Cookies Policy
X
Cookie Policy

This site uses cookies. By continuing to browse the site you are agreeing to our use of cookies.

I accept this policy

Find out more here

Acquisition of foraging competence in wild brown capuchins (Cebus apella), with special reference to conspecifics' foraging artefacts as an indirect social influence

No metrics data to plot.
The attempt to load metrics for this article has failed.
The attempt to plot a graph for these metrics has failed.
MyBook is a cheap paperback edition of the original book and will be sold at uniform, low price.

Buy this article

Price:
$30.00+ Tax (if applicable)
Add to Favorites

[Wild brown capuchins (Cebus apella) in Raleighvallen, Suriname forage on larvae hidden inside bamboo stalks via searching and extractive behaviours. We found that developing proficiency at obtaining larvae from bamboo stalks extends through several years of juvenescence. Older juveniles pass through a transition from a juvenile pattern to an adult pattern of foraging efficiency and diet selection. Whereas most studies have investigated the contribution of direct interactions between a naïve individual and a competent forager on the acquisition of foraging expertise, we focused on indirect social influence through foraging artefacts left in the habitat by conspecifics. Young individuals foraged at bamboo stalks more often shortly after than shortly before encountering bamboo segments previously opened by foragers to extract larvae. We discuss this result in terms of stimulus enhancement and social facilitation. In capuchins, learning how to forage on difficult foods does not necessarily occur in the presence of other group members, and social influences can be delayed in time and separate in space from others. This study provides an original view on how the gradual acquisition of foraging competence in brown capuchins is aided jointly by physical maturation and indirect social input that provides opportunities to practice appropriate foraging actions., Wild brown capuchins (Cebus apella) in Raleighvallen, Suriname forage on larvae hidden inside bamboo stalks via searching and extractive behaviours. We found that developing proficiency at obtaining larvae from bamboo stalks extends through several years of juvenescence. Older juveniles pass through a transition from a juvenile pattern to an adult pattern of foraging efficiency and diet selection. Whereas most studies have investigated the contribution of direct interactions between a naïve individual and a competent forager on the acquisition of foraging expertise, we focused on indirect social influence through foraging artefacts left in the habitat by conspecifics. Young individuals foraged at bamboo stalks more often shortly after than shortly before encountering bamboo segments previously opened by foragers to extract larvae. We discuss this result in terms of stimulus enhancement and social facilitation. In capuchins, learning how to forage on difficult foods does not necessarily occur in the presence of other group members, and social influences can be delayed in time and separate in space from others. This study provides an original view on how the gradual acquisition of foraging competence in brown capuchins is aided jointly by physical maturation and indirect social input that provides opportunities to practice appropriate foraging actions.]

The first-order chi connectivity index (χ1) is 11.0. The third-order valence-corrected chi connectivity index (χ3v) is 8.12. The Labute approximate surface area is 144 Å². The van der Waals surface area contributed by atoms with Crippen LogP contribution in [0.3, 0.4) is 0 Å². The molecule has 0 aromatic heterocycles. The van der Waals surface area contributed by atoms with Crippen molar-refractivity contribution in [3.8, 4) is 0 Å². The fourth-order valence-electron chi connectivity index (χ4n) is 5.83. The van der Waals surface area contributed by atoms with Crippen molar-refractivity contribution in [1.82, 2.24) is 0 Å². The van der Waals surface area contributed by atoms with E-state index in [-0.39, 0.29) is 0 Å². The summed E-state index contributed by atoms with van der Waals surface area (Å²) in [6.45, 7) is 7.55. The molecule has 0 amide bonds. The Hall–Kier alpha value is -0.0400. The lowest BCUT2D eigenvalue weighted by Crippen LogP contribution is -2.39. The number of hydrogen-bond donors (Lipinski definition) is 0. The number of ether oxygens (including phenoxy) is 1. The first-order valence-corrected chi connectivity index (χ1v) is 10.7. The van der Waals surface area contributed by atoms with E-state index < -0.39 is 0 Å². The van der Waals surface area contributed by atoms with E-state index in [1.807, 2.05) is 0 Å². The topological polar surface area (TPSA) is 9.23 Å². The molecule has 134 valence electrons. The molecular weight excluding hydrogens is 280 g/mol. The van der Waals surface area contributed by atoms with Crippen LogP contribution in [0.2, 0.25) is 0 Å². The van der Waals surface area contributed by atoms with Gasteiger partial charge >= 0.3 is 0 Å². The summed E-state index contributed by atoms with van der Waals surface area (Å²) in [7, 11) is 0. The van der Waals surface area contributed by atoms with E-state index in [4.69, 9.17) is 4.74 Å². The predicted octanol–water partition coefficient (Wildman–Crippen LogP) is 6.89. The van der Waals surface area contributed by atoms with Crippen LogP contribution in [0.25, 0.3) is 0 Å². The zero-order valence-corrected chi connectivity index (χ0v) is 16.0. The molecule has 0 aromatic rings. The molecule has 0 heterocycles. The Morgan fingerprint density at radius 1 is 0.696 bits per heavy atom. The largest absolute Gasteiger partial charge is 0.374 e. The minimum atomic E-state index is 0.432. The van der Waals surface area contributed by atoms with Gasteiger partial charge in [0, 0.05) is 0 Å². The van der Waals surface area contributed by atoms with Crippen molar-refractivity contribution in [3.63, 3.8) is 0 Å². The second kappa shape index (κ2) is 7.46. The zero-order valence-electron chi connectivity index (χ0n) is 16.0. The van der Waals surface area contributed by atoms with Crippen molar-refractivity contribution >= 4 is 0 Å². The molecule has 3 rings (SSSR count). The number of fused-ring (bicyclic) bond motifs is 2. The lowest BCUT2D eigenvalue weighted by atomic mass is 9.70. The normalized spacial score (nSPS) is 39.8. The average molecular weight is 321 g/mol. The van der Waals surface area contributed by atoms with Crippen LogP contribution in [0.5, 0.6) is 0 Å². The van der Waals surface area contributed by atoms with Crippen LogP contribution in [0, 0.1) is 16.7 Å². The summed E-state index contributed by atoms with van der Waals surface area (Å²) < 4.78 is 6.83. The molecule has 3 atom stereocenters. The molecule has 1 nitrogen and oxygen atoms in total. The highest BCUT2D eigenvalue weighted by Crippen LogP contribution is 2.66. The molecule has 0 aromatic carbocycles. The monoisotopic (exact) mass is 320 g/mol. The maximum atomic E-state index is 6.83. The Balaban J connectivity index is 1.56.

Loading

Article metrics loading...

/content/journals/10.1163/156853907783244701
2008-02-01
2015-03-02

Affiliations: 1: Institute of Ecology, University of Georgia, Athens, GA, USA;, Email: nogu@uga.edu; 2: Department of Anthropology, University of Florida, Gainesville, FL, USA; 3: Department of Psychology, University of Georgia, Athens, GA, USA

Sign-in

Can't access your account?
  • Tools

  • Add to Favorites
  • Printable version
  • Email this page
  • Subscribe to email alerts
  • Get permissions
  • Recommend to your library

    You must fill out fields marked with: *

    Librarian details
    Name:*
    Email:*
    Your details
    Name:*
    Email:*
    Department:*
    Why are you recommending this title?
    Select reason:
     
     
     
     
    Other:
     
    Behaviour — Recommend this title to your library

    Thank you

    Your recommendation has been sent to your librarian.

  • Export citations
  • Key

  • Full access
  • Open Access
  • Partial/No accessInformation